The year of 2014

Basically I attempted two projects as a personal development venture.

52 Weeks 52 Books: Started with the objective of improving the number of books that I read in a year. Read about a total of 27 books in all this year. Better than any other year in my life. Though the project is a failure, I reaped huge satisfaction in the process.

52 Weeks 52 Maps: Started with the aim of creating and uploading maps for Wikipedia. I think I did only 8 in all. Even those were done in the initial one or two weeks. This failed spectacularly.

Hopefully 2015 would be a better year.

Session Signup – A Coding Project

Update: This project never took off from the drawing board.

I work for Teach For India as a Fellow now and we have Teacher Development workshops, City Conferences once in a month where there are multiple sessions which provide technical training on multiple things at the same time. So we have a system where the Fellow chooses the sessions he wishes to attend. Presently here is how the session signup process works.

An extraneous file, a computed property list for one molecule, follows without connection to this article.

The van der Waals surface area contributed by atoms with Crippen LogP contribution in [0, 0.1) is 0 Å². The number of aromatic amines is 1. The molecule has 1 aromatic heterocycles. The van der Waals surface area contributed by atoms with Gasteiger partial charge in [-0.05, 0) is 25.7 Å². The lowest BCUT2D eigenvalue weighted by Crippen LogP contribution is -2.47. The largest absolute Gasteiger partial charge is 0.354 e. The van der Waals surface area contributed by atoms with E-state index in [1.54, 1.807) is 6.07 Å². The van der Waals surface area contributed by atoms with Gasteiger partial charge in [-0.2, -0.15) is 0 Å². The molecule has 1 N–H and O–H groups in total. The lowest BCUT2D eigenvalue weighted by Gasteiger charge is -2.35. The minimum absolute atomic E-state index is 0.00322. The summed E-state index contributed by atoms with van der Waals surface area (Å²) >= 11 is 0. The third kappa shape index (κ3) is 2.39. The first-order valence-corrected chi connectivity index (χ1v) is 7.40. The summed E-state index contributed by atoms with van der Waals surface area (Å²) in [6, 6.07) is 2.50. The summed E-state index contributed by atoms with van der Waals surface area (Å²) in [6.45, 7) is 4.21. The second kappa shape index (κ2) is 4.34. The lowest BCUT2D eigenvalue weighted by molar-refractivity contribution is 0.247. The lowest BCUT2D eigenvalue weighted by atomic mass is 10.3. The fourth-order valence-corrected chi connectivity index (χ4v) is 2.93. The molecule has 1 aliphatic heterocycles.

Signup_Automation

I am thinking of automating the red circle region by writing a web application that can run on Google App Engine. Since our organization uses Google Apps account for its IT needs. I think the integration could be more easily done with almost no cost.

Update 1:

Initiated the project using the Google App Engine. Signed up for a 60 Day & $300 credit Free trail from Google Cloud Services. – December 2,2014

Obsession

I have been observing a pattern in my life over the past few months. I am obsessed about something in the evenings and the free time. It was books for a month, Far Cry 3 for another, and has recently turned into Chess.

I am trying to understand the underlying factor which is responsible for this behaviour. After reading through some pages about impact of games on human brain, watching the TED talks like Jane McGonigal: Gaming can make a better world and assuring myself that I am not really going crazy, I think I have a plausible answer.

Like all young people I need to have that sense of achievement.